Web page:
Metacognitive Therapy is the process of treating mental health problems by understanding the cause of the problems.
How does Metacognitive Therapy work?Metacognition is the aspect of cognition that controls mental processes and thinking. Most people have some direct conscious experience of metacognition.
For instance, when unable to remember a name a person may feel sure that the name is stored in memory. This gives rise to a metacognitive state that occurs as a strong feeling called the ‘tip-of the tongue-effect.
This is an example of metacognition working to inform the person that an item of information is somewhere in memory even though the person is unable to remember it.
Metacognition can even go further by retrieving this name and pushing into consciousness often when least expected. Although we are aware of some metacognition operating like in this example, most of the metacognitions that control our thinking and conscious experience operate in the background.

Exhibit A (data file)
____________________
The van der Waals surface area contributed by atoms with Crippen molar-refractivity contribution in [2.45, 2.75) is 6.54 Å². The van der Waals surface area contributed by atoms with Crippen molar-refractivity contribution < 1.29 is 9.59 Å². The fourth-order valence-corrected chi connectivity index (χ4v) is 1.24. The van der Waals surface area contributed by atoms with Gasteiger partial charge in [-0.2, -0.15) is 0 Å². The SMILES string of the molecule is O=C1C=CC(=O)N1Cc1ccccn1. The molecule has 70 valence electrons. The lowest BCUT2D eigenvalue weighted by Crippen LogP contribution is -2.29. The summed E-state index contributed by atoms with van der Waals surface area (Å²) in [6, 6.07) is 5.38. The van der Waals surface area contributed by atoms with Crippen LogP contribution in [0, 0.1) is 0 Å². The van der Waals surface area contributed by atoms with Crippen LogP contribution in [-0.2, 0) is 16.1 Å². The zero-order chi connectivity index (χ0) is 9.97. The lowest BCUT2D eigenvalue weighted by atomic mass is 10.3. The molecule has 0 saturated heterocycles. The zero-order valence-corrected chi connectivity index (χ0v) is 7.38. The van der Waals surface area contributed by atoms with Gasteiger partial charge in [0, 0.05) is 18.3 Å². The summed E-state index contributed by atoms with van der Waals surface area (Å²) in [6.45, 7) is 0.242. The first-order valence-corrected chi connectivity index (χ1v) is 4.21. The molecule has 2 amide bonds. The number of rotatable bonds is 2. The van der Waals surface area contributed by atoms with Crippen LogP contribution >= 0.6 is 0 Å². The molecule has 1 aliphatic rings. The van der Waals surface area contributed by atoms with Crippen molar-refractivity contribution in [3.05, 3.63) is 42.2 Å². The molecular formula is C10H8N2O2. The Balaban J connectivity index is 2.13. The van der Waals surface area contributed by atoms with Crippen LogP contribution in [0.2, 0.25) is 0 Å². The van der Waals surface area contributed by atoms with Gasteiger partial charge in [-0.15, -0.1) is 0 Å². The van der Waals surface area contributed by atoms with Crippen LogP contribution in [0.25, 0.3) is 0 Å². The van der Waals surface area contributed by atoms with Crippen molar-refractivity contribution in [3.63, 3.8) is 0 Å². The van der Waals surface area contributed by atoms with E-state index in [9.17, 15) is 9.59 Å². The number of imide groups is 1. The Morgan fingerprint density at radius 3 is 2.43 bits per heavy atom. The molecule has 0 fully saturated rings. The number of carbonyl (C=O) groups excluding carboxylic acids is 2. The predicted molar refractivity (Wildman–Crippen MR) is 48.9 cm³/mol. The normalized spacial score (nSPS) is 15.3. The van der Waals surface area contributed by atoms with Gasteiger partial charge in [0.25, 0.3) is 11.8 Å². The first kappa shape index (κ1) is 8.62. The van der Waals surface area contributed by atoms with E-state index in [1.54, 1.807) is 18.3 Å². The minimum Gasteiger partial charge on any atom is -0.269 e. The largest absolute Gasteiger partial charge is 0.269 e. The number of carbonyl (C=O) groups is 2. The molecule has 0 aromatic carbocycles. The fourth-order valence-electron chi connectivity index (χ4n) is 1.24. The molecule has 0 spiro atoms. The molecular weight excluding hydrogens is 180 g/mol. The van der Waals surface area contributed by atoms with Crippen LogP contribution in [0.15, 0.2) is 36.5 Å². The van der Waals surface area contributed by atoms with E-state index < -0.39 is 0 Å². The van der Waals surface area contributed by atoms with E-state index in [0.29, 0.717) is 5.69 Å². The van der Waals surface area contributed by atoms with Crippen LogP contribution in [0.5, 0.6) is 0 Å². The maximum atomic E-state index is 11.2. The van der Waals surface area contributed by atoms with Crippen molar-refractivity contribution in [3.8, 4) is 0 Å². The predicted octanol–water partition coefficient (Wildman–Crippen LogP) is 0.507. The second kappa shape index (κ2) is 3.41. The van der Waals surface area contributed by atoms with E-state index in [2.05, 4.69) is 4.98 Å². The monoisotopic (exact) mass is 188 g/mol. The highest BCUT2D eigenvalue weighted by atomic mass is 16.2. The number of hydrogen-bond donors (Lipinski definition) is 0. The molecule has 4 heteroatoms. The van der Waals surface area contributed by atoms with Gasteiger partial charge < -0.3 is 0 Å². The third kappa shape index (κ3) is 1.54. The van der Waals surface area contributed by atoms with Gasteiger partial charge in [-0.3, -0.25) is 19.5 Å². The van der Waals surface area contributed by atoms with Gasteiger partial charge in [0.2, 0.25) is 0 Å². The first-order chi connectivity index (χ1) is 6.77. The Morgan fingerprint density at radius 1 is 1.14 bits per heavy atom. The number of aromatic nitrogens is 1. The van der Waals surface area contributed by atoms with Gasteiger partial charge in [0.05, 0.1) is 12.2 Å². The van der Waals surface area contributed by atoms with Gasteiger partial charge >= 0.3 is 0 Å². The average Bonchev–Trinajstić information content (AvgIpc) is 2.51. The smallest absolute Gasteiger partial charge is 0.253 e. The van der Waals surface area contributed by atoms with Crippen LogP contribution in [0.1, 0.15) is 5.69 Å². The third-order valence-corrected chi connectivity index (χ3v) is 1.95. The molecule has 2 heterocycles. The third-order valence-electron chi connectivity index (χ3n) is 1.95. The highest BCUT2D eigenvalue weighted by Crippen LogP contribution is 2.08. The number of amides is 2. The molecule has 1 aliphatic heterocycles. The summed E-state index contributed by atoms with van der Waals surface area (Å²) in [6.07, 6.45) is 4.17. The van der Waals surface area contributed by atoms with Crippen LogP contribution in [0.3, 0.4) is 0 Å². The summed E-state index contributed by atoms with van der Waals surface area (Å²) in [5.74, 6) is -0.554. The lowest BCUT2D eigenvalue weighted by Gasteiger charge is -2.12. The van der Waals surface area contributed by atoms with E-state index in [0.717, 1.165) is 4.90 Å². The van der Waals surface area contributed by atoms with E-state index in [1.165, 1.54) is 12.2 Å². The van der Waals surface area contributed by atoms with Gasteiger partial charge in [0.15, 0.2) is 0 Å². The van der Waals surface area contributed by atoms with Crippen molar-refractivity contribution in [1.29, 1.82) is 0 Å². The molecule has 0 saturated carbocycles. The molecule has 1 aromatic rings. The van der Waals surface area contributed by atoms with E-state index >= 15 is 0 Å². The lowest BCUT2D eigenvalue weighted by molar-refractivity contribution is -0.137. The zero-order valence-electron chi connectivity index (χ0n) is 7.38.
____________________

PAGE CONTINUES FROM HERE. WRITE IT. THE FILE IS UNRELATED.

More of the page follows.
One of the features of psychological disorders such as anxiety or depression is that thinking becomes difficult to control and biased in particular ways that lead to a worsening and maintenance of emotional suffering.
Many patients report that they feel that they have lost control over their thoughts and behaviours. Another important feature is that the persons thinking and attention becomes fixed in patterns of brooding and dwelling on the self and threatening information.
Which conditions can be help by Metacognitive Therapy?Metacognitive Therapy can be successfully used for the treatment of depression, anxiety and ADHD.
Metacognitive Therapy: Distinctive Features (CBT Distinctive Features) is a valuable resource for anyone wishing to develop a basic understanding of metacognitive therapy.